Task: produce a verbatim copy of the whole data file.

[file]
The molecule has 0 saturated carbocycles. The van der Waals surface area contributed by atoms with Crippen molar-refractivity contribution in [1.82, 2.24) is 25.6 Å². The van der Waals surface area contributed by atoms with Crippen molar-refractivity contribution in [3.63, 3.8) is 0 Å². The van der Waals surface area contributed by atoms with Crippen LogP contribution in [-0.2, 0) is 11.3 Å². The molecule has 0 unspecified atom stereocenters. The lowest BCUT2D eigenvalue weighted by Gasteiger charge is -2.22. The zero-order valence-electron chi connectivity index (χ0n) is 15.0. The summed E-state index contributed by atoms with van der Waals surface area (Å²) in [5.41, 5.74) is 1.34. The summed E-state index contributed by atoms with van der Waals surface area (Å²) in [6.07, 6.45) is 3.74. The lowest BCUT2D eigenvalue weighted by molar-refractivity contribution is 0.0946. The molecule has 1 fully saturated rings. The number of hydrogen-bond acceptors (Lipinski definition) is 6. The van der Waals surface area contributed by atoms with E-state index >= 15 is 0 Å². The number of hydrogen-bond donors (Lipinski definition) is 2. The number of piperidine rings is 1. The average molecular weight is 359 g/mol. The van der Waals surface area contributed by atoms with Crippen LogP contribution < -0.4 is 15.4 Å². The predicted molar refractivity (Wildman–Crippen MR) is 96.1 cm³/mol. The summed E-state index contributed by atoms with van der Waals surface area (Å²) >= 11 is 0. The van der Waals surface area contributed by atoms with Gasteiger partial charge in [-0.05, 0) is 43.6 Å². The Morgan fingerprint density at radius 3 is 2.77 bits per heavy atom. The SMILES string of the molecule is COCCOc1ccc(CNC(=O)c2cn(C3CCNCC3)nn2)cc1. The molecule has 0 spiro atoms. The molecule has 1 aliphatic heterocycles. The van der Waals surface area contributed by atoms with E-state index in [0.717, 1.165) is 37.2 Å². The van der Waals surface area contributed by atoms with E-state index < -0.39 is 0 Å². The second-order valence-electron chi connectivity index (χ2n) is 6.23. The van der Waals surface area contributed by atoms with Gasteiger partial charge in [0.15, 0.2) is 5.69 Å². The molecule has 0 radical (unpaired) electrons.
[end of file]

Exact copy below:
The molecule has 0 saturated carbocycles. The van der Waals surface area contributed by atoms with Crippen molar-refractivity contribution in [1.82, 2.24) is 25.6 Å². The van der Waals surface area contributed by atoms with Crippen molar-refractivity contribution in [3.63, 3.8) is 0 Å². The van der Waals surface area contributed by atoms with Crippen LogP contribution in [-0.2, 0) is 11.3 Å². The molecule has 0 unspecified atom stereocenters. The lowest BCUT2D eigenvalue weighted by Gasteiger charge is -2.22. The zero-order valence-electron chi connectivity index (χ0n) is 15.0. The summed E-state index contributed by atoms with van der Waals surface area (Å²) in [5.41, 5.74) is 1.34. The summed E-state index contributed by atoms with van der Waals surface area (Å²) in [6.07, 6.45) is 3.74. The lowest BCUT2D eigenvalue weighted by molar-refractivity contribution is 0.0946. The molecule has 1 fully saturated rings. The number of hydrogen-bond acceptors (Lipinski definition) is 6. The van der Waals surface area contributed by atoms with E-state index >= 15 is 0 Å². The number of hydrogen-bond donors (Lipinski definition) is 2. The number of piperidine rings is 1. The average molecular weight is 359 g/mol. The van der Waals surface area contributed by atoms with Crippen LogP contribution < -0.4 is 15.4 Å². The predicted molar refractivity (Wildman–Crippen MR) is 96.1 cm³/mol. The summed E-state index contributed by atoms with van der Waals surface area (Å²) >= 11 is 0. The van der Waals surface area contributed by atoms with Gasteiger partial charge in [-0.05, 0) is 43.6 Å². The Morgan fingerprint density at radius 3 is 2.77 bits per heavy atom. The SMILES string of the molecule is COCCOc1ccc(CNC(=O)c2cn(C3CCNCC3)nn2)cc1. The molecule has 0 spiro atoms. The molecule has 1 aliphatic heterocycles. The van der Waals surface area contributed by atoms with E-state index in [0.717, 1.165) is 37.2 Å². The van der Waals surface area contributed by atoms with E-state index < -0.39 is 0 Å². The second-order valence-electron chi connectivity index (χ2n) is 6.23. The van der Waals surface area contributed by atoms with Gasteiger partial charge in [0.15, 0.2) is 5.69 Å². The molecule has 0 radical (unpaired) electrons.